Julie Murphy is only seven years old, but she embodies the classic American zeal for entrepreneurship.
She learned about lemonade stands after seeing one in a cartoon. She got excited and wanted to open one of her own. And so Julie’s mother worked with her to get everything together and set up shop at a fair in Northeast Portland, Oregon.
20 minutes after opening, a government official approached and asked for their $120 occupational license. Of course, they had no license.
And so 7-year-old Julie, the budding entrepreneur, was told to shut down her lemonade stand or face $500 in fines.
Julie and her mother were encouraged by others to keep the stand open and ask for donations instead. Business picked up, and the regulators returned. This time they made Julie cry. They also got their wish: Julie’s mom shut down the lemonade stand.
Unfortunately, this is not an isolated case of licensing gone wild. Rather it is a classic example of a national problem that affects countless people in America every day. Institute for Justice President Chip Mellor wrote this week in the Washington Times:
Mired in a nationwide jobless recovery, state and local governments have the power to create jobs and transform communities if they do one simple thing: Get out of the way of aspiring entrepreneurs.
Unfortunately for small businesses, however, laws restricting economic liberty are becoming more commonplace in America. Consider that since the 1950s, the percentage of occupations in the United States that require people to obtain permission from the government in the form of a license before they can pursue their chosen occupation has grown from a mere 5 percent to more than 30 percent.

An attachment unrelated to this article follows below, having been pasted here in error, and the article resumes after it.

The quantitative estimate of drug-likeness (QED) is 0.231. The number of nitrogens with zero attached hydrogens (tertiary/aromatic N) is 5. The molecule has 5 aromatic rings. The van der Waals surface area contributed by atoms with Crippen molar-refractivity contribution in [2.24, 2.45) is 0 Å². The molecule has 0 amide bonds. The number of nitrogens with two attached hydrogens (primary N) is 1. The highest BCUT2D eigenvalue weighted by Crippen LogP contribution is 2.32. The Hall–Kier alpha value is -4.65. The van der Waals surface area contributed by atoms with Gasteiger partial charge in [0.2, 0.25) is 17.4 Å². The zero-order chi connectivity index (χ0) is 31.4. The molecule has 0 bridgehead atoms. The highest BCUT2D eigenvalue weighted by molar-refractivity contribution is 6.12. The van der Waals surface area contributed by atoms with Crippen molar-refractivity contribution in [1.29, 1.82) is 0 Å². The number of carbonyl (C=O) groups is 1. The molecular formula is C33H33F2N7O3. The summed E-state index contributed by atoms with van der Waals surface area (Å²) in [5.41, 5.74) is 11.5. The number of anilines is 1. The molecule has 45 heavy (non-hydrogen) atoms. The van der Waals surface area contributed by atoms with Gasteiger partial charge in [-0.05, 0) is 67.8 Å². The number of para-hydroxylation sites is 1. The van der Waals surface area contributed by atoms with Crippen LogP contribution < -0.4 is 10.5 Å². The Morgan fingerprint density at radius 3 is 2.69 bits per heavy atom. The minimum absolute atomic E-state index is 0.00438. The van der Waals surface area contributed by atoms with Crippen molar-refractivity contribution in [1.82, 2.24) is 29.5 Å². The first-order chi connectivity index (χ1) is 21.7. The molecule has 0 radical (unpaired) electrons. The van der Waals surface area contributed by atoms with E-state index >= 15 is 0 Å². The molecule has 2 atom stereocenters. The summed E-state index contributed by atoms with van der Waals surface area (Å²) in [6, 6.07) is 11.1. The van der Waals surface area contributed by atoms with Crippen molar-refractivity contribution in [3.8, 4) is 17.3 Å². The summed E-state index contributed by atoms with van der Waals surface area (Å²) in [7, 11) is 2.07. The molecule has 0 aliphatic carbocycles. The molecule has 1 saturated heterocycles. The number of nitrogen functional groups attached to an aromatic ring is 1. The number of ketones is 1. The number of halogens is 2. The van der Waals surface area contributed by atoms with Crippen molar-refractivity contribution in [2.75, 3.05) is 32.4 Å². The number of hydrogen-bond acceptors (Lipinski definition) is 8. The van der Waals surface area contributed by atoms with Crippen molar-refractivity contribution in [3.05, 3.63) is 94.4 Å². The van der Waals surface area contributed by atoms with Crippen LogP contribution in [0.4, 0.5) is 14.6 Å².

Consider a few recent IJ cases:
- In Philadelphia, it is illegal to talk about the Liberty Bell for money without permission from the government. Unlicensed tour guides are subject to hundreds of dollars in fines for talking about the place where the Declaration of Independence was written.
- In Texas, eyebrow threaders are getting hit with $2,000 fines. Bureaucrats expect threaders with up to 20 years of experience to immediately stop working and spend approximately $20,000 obtaining 1,500 hours of instruction from government-approved beauty schools that do not even teach threading.
- In Maryland, Mercedes Clemens was threatened with thousands of dollars in fines and criminal prosecution unless she stopped . . . massaging horses. The state’s veterinary cartel said only veterinarians could work in the growing field of animal massage. All practitioners were forced to attend four years of vet school, where massage is not even taught, or shut down their businesses.
- Until IJ filed suit, it was illegal in Louisiana to sell and arrange flowers unless you had permission from the government. You had to pay for a special license, which required you to take a test that was graded by existing florists. When IJ first filed suit, it was harder to pass the flower test than to pass the Louisiana bar.
At best, these laws simply create pointless red tape. IJ recently profiled a series of entrepreneurs in a campaign called The Power of One Entrepreneur. These studies demonstrate that the best way for government to encourage economic growth and job creation is simply to stop preventing people from growing the economy and creating jobs.
At worst, these laws allow powerful insiders to protect themselves from competition. Sadly, federal courts have sanctioned this abuse of government power. In 2004 the 10th U.S. Circuit Court of Appeals wrote in Powers v. Harris:
[W]hile baseball may be the national pastime of the citizenry, dishing out special economic benefits to certain in-state industries remains the favored pastime of state and local governments.
Our courts should not allow such blatant protectionism to occur. And our legislators need to stop handing out special favors to politically connected groups–and do away with the needless barriers to entrepreneurship.
Does anyone really believe that Julie Murphy should be fined $500 for operating her lemonade stand?